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Research polling indicated growing public understanding in health and care data

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The National Data Guardian for Health and Social Care (NDG) has conducted polling which indicates that the public understands that data is vital for tackling the COVID-19 coronavirus pandemic, but also wants to know more about what is happening and still expects people’s confidentiality to be protected.

More than half of survey respondents (56%) agreed that during the coronavirus pandemic, they have learned more about how health and care data can be used to monitor public health and for research.

Among those working in health and social care this was higher at 69%.

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We asked people whether what they have learned during the pandemic has made them more accepting of the need for sharing health and care data.

Nearly two thirds (63%) agreed and among health and care workers this was 73%.

Around eight in ten people (78%) agreed that during a public health emergency such as coronavirus, it is more important than usual that health and care data is shared with all those involved in the emergency response.

When asked if they would like to know more about how information about them can be used to tackle the coronavirus pandemic, 71% of respondents said they would. Among people working in health and care, 81% would like more information.

A majority (64%) said that they would trust government agencies to use information about them such as coronavirus test results. However, a further 17% did not agree with this and 19% were not sure, showing that it is essential that there is an ongoing focus to build public trust in the use of their information to manage the pandemic.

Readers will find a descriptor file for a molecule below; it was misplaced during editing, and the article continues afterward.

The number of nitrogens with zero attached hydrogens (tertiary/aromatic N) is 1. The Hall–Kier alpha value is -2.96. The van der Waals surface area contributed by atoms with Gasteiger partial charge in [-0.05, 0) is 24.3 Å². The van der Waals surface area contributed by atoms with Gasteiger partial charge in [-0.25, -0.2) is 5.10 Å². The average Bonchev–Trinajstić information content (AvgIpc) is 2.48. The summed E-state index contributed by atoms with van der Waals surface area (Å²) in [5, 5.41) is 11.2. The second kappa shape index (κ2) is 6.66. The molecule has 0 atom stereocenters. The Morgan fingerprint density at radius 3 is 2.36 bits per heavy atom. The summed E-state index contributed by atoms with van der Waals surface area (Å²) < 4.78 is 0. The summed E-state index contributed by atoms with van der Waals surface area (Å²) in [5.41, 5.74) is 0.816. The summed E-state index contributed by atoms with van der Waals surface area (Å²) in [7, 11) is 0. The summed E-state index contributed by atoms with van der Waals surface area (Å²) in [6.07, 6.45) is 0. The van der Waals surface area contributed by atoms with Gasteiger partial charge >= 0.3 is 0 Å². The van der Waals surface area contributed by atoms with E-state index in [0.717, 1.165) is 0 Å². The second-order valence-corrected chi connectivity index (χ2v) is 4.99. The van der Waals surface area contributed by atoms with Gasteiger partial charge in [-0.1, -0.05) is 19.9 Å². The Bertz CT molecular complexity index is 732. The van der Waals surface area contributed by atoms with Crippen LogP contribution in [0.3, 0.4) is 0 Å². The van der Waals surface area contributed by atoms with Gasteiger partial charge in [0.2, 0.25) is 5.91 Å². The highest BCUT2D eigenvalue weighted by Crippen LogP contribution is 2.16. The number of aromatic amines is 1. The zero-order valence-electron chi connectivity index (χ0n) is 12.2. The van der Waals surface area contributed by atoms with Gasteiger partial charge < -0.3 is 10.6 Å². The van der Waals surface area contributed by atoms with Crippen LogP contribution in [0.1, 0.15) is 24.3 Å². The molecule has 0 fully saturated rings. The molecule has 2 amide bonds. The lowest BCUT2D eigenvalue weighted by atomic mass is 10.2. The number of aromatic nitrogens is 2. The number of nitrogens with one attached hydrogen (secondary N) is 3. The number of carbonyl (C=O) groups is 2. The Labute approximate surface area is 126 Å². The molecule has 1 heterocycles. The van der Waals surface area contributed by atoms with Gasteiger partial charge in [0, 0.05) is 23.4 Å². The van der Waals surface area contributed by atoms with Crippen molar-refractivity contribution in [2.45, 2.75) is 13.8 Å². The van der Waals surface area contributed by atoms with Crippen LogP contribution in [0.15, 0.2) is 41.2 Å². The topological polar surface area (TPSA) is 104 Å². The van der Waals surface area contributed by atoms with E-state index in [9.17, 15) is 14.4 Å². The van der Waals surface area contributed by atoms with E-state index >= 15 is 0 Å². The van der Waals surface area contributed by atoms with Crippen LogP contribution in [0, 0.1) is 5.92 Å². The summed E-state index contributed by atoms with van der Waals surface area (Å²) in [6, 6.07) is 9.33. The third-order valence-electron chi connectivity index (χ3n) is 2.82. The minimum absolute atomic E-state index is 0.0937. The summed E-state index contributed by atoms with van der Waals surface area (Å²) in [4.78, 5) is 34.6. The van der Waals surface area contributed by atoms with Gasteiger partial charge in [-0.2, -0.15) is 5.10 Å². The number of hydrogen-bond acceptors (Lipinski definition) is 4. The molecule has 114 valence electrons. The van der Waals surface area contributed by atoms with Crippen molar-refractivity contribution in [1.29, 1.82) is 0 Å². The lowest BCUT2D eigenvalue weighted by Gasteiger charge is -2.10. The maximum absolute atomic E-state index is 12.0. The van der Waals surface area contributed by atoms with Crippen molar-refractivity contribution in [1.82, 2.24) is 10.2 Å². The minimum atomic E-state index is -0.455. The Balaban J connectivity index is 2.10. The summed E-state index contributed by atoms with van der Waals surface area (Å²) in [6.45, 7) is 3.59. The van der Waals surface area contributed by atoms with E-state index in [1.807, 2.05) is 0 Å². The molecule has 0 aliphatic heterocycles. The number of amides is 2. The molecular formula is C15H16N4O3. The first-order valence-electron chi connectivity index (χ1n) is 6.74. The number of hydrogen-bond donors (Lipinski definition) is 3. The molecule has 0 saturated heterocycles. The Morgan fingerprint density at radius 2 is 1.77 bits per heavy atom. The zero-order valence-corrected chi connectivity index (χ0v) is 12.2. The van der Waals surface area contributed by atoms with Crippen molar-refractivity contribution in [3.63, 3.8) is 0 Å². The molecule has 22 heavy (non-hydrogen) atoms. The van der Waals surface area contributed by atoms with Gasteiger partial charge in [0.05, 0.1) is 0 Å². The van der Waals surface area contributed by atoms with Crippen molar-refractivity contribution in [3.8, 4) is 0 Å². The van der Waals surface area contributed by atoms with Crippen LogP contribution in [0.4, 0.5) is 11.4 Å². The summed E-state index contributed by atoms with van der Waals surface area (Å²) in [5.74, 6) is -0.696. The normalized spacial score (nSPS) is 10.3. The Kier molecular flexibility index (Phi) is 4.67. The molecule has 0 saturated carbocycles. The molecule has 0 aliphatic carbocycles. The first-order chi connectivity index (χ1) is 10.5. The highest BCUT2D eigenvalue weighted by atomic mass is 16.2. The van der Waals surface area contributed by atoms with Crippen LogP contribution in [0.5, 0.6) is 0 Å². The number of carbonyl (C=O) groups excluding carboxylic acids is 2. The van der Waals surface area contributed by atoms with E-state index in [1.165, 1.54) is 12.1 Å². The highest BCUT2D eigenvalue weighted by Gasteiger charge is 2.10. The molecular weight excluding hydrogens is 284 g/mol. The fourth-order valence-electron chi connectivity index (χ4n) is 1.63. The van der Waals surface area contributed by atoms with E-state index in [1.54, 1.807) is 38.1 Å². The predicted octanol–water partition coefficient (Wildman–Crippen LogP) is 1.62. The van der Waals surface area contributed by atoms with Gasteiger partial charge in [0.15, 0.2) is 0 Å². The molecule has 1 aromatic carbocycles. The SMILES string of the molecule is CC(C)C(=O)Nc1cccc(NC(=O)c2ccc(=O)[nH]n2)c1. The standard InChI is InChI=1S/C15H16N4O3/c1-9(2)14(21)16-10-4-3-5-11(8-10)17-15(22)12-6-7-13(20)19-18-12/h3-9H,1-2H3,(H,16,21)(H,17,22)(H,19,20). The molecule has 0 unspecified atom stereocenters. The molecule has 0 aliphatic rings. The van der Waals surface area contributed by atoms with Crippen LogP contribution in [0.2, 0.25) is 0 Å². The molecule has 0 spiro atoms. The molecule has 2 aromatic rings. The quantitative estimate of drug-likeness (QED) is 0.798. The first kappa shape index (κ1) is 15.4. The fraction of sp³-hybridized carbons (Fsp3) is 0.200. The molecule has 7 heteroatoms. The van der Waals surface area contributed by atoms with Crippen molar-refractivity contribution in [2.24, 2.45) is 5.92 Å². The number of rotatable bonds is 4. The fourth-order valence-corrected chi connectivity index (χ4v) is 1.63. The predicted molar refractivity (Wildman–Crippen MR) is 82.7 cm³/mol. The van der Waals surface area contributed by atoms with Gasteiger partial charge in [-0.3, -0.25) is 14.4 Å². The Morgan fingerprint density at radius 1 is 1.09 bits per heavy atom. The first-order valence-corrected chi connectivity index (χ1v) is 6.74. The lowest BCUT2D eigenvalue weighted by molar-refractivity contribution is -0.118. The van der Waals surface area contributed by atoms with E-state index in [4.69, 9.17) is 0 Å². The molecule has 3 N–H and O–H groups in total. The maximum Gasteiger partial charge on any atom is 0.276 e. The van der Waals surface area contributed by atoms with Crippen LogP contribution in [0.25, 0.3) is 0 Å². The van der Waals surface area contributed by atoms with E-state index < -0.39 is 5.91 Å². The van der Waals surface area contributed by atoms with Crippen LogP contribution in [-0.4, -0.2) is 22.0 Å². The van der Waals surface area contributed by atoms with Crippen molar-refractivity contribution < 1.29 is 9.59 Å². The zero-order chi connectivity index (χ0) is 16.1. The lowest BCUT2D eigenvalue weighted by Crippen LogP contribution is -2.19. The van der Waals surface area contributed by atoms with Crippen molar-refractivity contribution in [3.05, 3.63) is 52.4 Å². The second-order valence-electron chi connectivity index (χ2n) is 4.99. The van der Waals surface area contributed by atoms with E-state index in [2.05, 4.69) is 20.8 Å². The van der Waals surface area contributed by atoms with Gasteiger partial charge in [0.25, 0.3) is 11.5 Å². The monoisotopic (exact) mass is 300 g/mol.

Looking ahead to how data sharing should take place after the pandemic, seven in ten people (70%) said that, data sharing rules should return to what they were before, with around just one in twenty (7%) disagreeing with his and 23% neither agreeing or disagreeing.

At the same time 60% agree that after the pandemic, organisations such as local authorities, university and hospital researchers, and private companies should be allowed to carry on using health and care data to improve care (for all people, not just coronavirus patients).

Dame Fiona Caldicott, the National Data Guardian, said: “By building people’s understanding about how their health and care data can be used safely and appropriately for their own individual benefit and for the wider public good, we build public trust for the use of that data.

“During the pandemic we have seen members of the public taking a more active part in discussions that were formerly the domain of experts – such as how data can be used to track disease spread, show us who is most at risk and reveal what treatment is effective. People have been able to see the immediate relevance and need for data to be used.

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Alex Douglas

The author Alex Douglas

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